Doggo and Pupper

One thing that is quite noticeable about the dogspotting group is that they’ve developed their own language to talk about dogs: doggo, pupper, cloud, bork, etc.

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‘Doggo’ and ‘pupper’ are the ones that seem to have taken a hold the most in the group. I took the set of posts and found the ones which contain certain words, some specific to dogspotting and I threw ‘pug’ in there to be the control case as that shouldn’t have changed too much.

As I suspected, doggo and pupper really took off over the past few months. One cool thing is that the usage of doggo and pupper are very highly correlated with one another, which is explained by the fact that they’re generally used in similar contexts and by similar crowds. I was interested in why doggo and pupper took off at that time. KnowYourMeme claims that the first use of ‘pupper’ was in Good Night Pupper, an image macro which promises you a good night’s sleep if you comment “sleep tight puppers”.


They also claim that the first recorded usage of this is May 30th 2015. If we mark this on the graph, we can see that it is consistent with the growth:


where the dotted line is the reported inception of this phrase.
Interestingly enough though, if you go through the posts you will see that the earliest recorded use of the word pupper in Dogspotting was 29 days earlier.

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Dogspotting leads, it doesn’t follow.

The Big (popularity) Prize

OK last one now. I’m already up to a thousand words writing about pictures of dogs on the internet. The purpose of Dogspotting is to gain points to win ‘the big prize’, you get points based on creative bonuses that people give to you, for example if we were talking about that motorbike one above, you could comment “+1 bad to the doggie bone” and the person who took the picture would get an extra point.

I don’t have the computing power or time to work out how many points people have, however what  I can do is work out what distribution of likes people have to see how likely it is that little old me could get the Grand popularity Prize.

To see this I took every single person who ever posted in dogspotting and worked out how many likes they got, I then plotted a log histogram to see how those likes are distributed:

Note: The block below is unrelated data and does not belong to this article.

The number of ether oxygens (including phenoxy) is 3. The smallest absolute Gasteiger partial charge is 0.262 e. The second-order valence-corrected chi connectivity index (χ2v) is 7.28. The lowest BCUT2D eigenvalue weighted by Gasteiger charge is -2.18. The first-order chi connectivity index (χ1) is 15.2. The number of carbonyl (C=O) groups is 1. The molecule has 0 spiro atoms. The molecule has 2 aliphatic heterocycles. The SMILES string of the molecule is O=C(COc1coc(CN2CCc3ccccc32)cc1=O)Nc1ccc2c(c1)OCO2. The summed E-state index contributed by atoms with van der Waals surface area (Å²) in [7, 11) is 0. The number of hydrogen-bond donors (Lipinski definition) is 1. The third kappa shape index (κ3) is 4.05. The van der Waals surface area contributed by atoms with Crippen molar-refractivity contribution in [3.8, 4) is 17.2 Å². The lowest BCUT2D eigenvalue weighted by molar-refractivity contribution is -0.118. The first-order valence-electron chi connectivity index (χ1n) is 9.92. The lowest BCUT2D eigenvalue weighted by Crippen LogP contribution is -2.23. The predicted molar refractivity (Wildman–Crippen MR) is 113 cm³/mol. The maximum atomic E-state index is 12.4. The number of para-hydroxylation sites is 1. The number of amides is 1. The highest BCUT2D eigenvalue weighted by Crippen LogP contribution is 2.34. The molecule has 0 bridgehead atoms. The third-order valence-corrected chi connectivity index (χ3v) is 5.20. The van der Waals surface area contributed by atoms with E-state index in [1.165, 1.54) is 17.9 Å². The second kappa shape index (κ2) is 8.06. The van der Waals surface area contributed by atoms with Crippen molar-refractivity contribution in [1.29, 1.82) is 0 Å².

In brief, what this is telling us is that the vast majority of dogspotting users have a few hundred or less likes in total, but there are some absolute power users who have a big old amount of likes. For me to be in with a shot I would have to post 87 times as many dogs as I have done so far.

Anyway, 1255 words into a post about a Facebook group I think I’m about done.  I’m sticking in a comment box for any theories about the rise and fall of Dogspotting’s stock, suggestions for other ways to look at this dataset or just for you to anonymously call me names!



someone pointed out that i could have included the word “floof”, so here is!


4 thoughts on ““WE ARE NOT A CULT”: Analysing the lifestyle of Dogspotting through data

  1. Bethany says:

    This is the best thing I have ever read and you are truly my favorite human being for writing this

  2. Ben says:

    I’m happy to read your thoughts about these puppers so long as no-one chucks ’em in the loch

  3. Amy Laskin says:

    I think your algorithm for calculating your odds of winning may be off. A post can only have one creative point, no matter how many likes it gets. The vast majority of points get only 2 points: one for the basic spot, and one creative point. Of course there are high-scorers (multi-dog spots, dogs in the wild, etc.), but they are rare. So the biggest factor in your odds of winning would be sheer volume of posts per spotter. If you can calculate that, you’ll have a much better idea of how many more dogs you need to spot to win.